Inquire More, Evaluate Less
As we go through our lives, every minute, hour and day our minds supply us with plenty of evaluations – and complaints – about what is happening around us and with us. It starts in the morning: Oh, I am really tired today, I never have a good day when I am already destroyed in the morning. Oh no, why is it raining and foggy today – how depressing.”
Once we get to our Yoga mat, we might experience thoughts like: “I feel lazy and tired, maybe no practice today! I am really stiff today.This practice is so hard! I feel like my practice is getting worse instead of improving. This stupid mat is so slippery.”
Those are just examples. My point is that we tent to evaluate a lot, finding reasons around us to make our day less promising as it could be instead of putting on an inquisitive mindset that might help us to move in a more desirable direction. I am not saying that commenting on what’s happening is always bad, but as we complain, we keep our mind on the problem and typically stay there.
Comments keep us attached to where we are at –
Asking positive questions moves us closer to where we want to be
There is a great power in asking questions (to ourselves and to others). Amazing things can happen if you ask more questions.
To make clear what I mean, here are some suggestions for the examples from above:
Oh, my body feels tired, how could I start my day to fully wake up? It’s raining – how can I dress to feel the most comfortable in this kind of weather? It’s foggy and depressive, what kind of breakfast cheers me up the most?
On the mat: How can I warm up my body to feel more flexible … deeper breaths, more muscular engagement? I am lacking motivation… How can I stay in the moment instead of thinking about the whole 90 min practice? I am slipping on the mat… how can I counteract that … more grounding, using an additional towel, …?
Always focus on the path and explore how to get there, without staying attached to what might be upsetting you at this very moment.
And what has all that to do with teaching?
Well, students tend to comment on their practice in a problem-focused way. (“I can’t do that! I am always falling over! My shoulders are too weak.! I have no balance!”)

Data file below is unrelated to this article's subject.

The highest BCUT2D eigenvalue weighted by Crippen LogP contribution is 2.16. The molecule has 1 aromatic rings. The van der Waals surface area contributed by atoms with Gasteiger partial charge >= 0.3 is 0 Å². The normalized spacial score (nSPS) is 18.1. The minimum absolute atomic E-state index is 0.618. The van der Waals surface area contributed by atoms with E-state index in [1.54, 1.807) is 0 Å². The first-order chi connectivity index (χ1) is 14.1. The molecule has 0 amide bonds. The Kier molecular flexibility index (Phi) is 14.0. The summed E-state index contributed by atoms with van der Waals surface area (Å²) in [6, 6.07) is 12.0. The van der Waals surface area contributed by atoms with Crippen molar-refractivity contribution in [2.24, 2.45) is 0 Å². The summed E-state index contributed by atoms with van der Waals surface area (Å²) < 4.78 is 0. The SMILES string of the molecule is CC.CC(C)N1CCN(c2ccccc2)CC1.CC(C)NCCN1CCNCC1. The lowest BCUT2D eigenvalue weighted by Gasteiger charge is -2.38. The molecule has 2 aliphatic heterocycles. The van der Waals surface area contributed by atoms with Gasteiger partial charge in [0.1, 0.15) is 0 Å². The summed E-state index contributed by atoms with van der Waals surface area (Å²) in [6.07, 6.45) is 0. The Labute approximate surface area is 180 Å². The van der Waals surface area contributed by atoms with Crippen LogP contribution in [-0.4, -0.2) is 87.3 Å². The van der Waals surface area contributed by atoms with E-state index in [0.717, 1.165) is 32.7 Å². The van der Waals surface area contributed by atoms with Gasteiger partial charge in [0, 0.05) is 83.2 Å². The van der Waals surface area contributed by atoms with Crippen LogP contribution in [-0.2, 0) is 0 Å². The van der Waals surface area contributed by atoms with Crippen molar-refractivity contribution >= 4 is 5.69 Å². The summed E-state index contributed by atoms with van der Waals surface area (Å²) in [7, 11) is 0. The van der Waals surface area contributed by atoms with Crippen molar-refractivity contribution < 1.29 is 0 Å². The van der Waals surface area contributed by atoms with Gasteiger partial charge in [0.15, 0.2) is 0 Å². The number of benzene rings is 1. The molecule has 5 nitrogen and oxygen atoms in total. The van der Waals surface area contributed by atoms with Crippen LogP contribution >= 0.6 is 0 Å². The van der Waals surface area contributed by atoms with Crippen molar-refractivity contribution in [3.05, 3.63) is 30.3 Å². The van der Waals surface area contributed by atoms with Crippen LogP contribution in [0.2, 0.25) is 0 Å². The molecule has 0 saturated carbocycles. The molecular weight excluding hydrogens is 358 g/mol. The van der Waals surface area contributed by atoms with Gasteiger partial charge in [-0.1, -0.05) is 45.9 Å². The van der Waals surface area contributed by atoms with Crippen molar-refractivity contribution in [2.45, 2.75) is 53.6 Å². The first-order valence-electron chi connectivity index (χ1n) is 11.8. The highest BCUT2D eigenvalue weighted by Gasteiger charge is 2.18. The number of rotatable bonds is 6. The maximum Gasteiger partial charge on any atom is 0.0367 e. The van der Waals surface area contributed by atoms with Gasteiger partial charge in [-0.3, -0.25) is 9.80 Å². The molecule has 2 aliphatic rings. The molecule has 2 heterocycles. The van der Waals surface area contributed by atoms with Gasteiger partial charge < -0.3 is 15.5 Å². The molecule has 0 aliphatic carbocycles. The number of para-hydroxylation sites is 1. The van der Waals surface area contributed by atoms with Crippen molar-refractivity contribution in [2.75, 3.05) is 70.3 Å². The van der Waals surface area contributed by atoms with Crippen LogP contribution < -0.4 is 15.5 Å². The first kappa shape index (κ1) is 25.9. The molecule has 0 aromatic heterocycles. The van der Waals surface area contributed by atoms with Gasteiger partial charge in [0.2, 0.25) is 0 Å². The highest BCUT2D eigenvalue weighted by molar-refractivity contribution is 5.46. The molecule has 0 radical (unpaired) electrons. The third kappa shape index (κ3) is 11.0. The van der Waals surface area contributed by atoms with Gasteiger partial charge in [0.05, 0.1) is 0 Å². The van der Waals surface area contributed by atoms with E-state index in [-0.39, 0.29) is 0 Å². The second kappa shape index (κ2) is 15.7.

As a teacher, we want to guide the student to a possible solution. If we hear how something is not working, instead of focusing on the “non-working” part and giving the complaining mindset of the student more attention, we can rather engage the explorative, inquisitive mindset and ask questions focused on the solution:
I am always falling over in headstand … well, ask yourself: Where do I have to engage to stay up and in my center of gravity? How do I strengthen my base and grounding in headstand? Where do my hips need to be in order to be balanced?
Asking the right kind of questions, to yourself and to your students, excites curiosity, encourages analysis and the use of personal experience and hence fortifies our understanding of the solution compared to a final solution that is just presented to us.
In this way the practitioner finds a solution that works for her/him and the teacher can use the process of guiding the student to the solution to apply her/his knowledge to the individual without giving standardized answers.
And both – teacher and practitioner – learn to trust more in themselves and develop more trust between each other.
Observe yourself throughout the day, maybe start just in your Yoga practice and teaching. Catch every slightly negative comment that keeps you attached to the issue you are complaining about. Immediately think of what you would like the situation be instead and ask an inquisitive question whose answer may lead you to your desired solution. You will be amazed how your awareness of things around and within you changes.
I also want to invite you to ask me any question you might have about your path of practicing Yoga and sharing Yoga with others through teaching. You may leave a comment below or sign up for my newsletter below this article (just put in your first name and e-mail) which will give you my e-mail address to reply to with any question you might have plus some bonus material that you cannot find on the blog.